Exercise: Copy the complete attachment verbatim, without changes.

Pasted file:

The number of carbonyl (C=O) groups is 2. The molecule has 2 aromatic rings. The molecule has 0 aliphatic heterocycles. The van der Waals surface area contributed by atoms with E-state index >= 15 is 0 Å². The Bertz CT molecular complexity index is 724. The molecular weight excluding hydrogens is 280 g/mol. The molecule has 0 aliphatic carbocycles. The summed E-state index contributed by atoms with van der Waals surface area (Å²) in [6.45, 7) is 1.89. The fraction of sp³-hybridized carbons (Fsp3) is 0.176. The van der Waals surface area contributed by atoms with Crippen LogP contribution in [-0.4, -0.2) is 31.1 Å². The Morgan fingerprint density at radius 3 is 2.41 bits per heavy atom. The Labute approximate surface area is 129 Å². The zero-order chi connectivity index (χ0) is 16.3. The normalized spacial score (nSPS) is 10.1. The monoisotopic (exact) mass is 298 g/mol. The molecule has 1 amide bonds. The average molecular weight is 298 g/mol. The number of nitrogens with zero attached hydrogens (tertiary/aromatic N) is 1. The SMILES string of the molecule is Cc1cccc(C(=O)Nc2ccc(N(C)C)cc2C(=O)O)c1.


The number of carbonyl (C=O) groups is 2. The molecule has 2 aromatic rings. The molecule has 0 aliphatic heterocycles. The van der Waals surface area contributed by atoms with E-state index >= 15 is 0 Å². The Bertz CT molecular complexity index is 724. The molecular weight excluding hydrogens is 280 g/mol. The molecule has 0 aliphatic carbocycles. The summed E-state index contributed by atoms with van der Waals surface area (Å²) in [6.45, 7) is 1.89. The fraction of sp³-hybridized carbons (Fsp3) is 0.176. The van der Waals surface area contributed by atoms with Crippen LogP contribution in [-0.4, -0.2) is 31.1 Å². The Morgan fingerprint density at radius 3 is 2.41 bits per heavy atom. The Labute approximate surface area is 129 Å². The zero-order chi connectivity index (χ0) is 16.3. The normalized spacial score (nSPS) is 10.1. The monoisotopic (exact) mass is 298 g/mol. The molecule has 1 amide bonds. The average molecular weight is 298 g/mol. The number of nitrogens with zero attached hydrogens (tertiary/aromatic N) is 1. The SMILES string of the molecule is Cc1cccc(C(=O)Nc2ccc(N(C)C)cc2C(=O)O)c1.